Thomas Merton, in an essay titled A Devout Meditation in Memory of Adolph Eichmann, wrote:

The sanity of Eichmann is disturbing. We equate sanity with a sense of justice, with humaneness, with prudence, with the capacity to love and understand other people. We rely on the sane people of the world to preserve it from barbarism, madness, destruction. And now it begins to dawn on us that it is precisely the sane ones who are the most dangerous. It is the sane ones, the well-adapted ones, who can without qualms and without nausea aim the missile, and press the buttons that will initiate the great festival of destruction that they, the sane ones, have prepared… They will be obeying sane orders that have come sanely down the chain of command. And because of their sanity they will have no qualms at all. The ones who coolly estimate how many millions of victims can he considered expendable in a nuclear war, I presume they do all right with the Rorschach ink blots too.

….

Ponder for a moment Merton’s words:

It is the sane ones, the well-adapted ones, who can without qualms and without nausea aim the missile, and press the buttons that will initiate the great festival of destruction that they, the sane ones, have prepared. They will be obeying sane orders that have come sanely down the chain of command. And because of their sanity they will have no qualms at all. The ones who coolly estimate how many millions of victims can he considered expendable in a nuclear war…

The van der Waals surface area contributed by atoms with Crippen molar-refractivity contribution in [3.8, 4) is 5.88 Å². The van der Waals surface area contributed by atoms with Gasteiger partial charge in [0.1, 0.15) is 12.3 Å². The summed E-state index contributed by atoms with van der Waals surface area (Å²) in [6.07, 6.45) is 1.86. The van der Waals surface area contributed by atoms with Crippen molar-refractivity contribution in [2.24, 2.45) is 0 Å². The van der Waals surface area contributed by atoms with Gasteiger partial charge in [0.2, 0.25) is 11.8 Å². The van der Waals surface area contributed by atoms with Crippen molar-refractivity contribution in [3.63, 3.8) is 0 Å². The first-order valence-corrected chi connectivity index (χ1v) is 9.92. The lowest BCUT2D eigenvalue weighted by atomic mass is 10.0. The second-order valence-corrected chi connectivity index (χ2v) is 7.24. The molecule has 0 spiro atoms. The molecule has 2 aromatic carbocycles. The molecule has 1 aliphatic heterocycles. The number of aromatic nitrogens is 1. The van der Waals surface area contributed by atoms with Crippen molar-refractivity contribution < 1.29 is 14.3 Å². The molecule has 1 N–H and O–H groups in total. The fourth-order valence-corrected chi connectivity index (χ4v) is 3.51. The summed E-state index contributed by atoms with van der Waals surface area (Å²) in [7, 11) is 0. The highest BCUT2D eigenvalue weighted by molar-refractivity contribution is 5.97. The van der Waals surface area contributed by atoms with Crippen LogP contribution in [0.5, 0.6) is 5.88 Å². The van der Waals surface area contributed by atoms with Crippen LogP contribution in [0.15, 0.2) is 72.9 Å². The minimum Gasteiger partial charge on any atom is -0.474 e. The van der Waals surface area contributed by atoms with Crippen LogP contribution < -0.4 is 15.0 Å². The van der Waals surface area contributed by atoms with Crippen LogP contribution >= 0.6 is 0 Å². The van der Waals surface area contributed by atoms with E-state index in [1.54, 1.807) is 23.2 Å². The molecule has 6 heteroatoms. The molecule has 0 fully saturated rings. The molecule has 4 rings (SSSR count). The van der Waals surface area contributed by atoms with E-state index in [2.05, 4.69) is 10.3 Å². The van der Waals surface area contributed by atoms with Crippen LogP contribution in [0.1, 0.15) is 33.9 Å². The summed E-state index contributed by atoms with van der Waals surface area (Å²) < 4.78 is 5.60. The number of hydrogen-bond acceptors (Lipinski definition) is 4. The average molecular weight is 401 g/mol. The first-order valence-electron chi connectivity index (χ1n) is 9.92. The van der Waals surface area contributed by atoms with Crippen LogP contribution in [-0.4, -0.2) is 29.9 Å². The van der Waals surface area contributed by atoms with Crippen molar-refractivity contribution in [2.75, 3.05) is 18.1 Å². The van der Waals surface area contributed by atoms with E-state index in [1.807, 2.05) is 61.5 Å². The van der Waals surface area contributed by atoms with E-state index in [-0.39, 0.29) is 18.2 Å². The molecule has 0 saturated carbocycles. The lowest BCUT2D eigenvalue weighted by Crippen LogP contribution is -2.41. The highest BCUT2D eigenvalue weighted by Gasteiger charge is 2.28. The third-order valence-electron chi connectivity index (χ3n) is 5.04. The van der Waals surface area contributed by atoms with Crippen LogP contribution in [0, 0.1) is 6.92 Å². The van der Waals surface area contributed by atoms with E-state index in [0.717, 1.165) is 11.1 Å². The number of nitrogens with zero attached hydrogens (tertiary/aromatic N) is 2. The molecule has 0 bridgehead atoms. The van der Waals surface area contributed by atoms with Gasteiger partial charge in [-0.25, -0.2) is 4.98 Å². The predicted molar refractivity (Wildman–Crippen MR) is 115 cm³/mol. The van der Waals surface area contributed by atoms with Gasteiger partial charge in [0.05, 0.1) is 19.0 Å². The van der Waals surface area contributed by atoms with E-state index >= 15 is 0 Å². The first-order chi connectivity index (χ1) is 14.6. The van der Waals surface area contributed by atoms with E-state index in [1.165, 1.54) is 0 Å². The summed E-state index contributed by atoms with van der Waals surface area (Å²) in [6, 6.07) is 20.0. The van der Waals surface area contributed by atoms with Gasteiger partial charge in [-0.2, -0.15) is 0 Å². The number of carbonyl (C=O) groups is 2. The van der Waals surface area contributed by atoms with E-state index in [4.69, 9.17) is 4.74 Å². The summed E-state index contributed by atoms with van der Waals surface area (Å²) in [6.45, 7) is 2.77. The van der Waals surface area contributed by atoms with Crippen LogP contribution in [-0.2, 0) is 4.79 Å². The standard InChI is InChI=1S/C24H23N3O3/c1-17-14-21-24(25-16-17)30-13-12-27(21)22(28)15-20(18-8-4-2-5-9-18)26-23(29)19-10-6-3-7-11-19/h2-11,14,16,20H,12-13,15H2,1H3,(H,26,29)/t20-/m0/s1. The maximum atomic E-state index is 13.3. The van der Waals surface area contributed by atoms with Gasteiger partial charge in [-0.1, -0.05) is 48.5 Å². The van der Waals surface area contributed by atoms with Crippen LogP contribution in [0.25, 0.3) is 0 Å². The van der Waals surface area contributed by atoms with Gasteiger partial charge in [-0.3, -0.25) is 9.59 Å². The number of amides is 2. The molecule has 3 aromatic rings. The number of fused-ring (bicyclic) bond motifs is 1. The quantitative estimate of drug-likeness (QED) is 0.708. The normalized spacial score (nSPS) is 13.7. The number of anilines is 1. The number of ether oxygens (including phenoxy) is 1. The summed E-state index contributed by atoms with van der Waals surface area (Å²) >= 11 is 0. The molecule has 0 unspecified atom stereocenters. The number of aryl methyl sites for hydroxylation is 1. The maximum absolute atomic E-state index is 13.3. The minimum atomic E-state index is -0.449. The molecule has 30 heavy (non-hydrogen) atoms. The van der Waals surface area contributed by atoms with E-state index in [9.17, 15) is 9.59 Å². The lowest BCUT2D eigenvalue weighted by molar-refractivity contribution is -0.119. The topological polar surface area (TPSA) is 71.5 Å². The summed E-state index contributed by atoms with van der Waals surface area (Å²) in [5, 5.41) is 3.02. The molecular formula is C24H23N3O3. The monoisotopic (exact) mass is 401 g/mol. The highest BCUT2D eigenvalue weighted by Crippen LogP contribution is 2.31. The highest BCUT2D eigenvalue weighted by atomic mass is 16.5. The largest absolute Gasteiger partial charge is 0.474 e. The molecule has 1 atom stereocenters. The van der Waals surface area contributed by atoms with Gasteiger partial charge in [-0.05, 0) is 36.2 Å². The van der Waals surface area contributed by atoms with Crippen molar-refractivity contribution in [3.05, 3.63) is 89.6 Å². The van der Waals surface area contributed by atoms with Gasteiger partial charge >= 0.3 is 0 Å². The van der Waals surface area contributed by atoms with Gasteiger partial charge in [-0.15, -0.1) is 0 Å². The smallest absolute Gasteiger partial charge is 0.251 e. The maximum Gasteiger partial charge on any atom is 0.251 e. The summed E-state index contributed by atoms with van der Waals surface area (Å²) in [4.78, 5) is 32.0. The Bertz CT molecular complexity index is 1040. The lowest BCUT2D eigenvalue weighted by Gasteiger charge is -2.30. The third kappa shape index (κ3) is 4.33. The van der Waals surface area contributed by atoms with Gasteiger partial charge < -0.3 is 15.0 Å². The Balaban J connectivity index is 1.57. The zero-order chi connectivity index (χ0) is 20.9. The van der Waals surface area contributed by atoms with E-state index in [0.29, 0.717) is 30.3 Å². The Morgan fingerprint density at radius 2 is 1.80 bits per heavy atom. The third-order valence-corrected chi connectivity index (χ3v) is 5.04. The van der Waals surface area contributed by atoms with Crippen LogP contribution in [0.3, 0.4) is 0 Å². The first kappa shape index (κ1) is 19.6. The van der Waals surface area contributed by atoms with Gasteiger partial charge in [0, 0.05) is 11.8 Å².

trump jong un nuclear war

We want to believe that the Joint Chiefs of Staff and Secretary of Defense will, when it comes to launching nuclear weapons, stand up to the President, refusing to obey his orders. Wishful thinking, as Merton makes clear. Soldiers obey. When our nation’s sovereignty and Christian way of life is threatened, history shows that the U.S. military can and will use any and every means necessary to preserve our republic.

Merton, in an essay on war that was not published until after his death, wrote:

The Romans, to speak generally, rely on force in all their enterprises and think it incumbent upon them to carry out their projects in spite of all, and that nothing is impossible when they have once decided upon it.